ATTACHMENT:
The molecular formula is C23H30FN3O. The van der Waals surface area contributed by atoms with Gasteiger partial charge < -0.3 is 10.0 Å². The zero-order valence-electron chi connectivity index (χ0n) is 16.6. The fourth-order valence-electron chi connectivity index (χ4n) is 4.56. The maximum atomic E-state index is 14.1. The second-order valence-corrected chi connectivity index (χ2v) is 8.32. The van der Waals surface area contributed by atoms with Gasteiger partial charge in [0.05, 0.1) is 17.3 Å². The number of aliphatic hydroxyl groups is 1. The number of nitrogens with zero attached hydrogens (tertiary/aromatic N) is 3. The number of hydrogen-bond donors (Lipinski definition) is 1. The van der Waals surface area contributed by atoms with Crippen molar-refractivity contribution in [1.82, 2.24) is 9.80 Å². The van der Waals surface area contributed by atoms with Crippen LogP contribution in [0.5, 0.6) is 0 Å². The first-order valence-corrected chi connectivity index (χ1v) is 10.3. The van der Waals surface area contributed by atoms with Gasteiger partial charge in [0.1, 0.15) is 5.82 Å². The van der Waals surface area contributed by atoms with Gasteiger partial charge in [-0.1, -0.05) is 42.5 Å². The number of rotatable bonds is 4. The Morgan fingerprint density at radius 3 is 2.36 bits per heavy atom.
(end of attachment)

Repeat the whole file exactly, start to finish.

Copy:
The molecular formula is C23H30FN3O. The van der Waals surface area contributed by atoms with Gasteiger partial charge < -0.3 is 10.0 Å². The zero-order valence-electron chi connectivity index (χ0n) is 16.6. The fourth-order valence-electron chi connectivity index (χ4n) is 4.56. The maximum atomic E-state index is 14.1. The second-order valence-corrected chi connectivity index (χ2v) is 8.32. The van der Waals surface area contributed by atoms with Gasteiger partial charge in [0.05, 0.1) is 17.3 Å². The number of aliphatic hydroxyl groups is 1. The number of nitrogens with zero attached hydrogens (tertiary/aromatic N) is 3. The number of hydrogen-bond donors (Lipinski definition) is 1. The van der Waals surface area contributed by atoms with Crippen molar-refractivity contribution in [1.82, 2.24) is 9.80 Å². The van der Waals surface area contributed by atoms with Crippen LogP contribution in [0.5, 0.6) is 0 Å². The first-order valence-corrected chi connectivity index (χ1v) is 10.3. The van der Waals surface area contributed by atoms with Gasteiger partial charge in [0.1, 0.15) is 5.82 Å². The van der Waals surface area contributed by atoms with Gasteiger partial charge in [-0.1, -0.05) is 42.5 Å². The number of rotatable bonds is 4. The Morgan fingerprint density at radius 3 is 2.36 bits per heavy atom.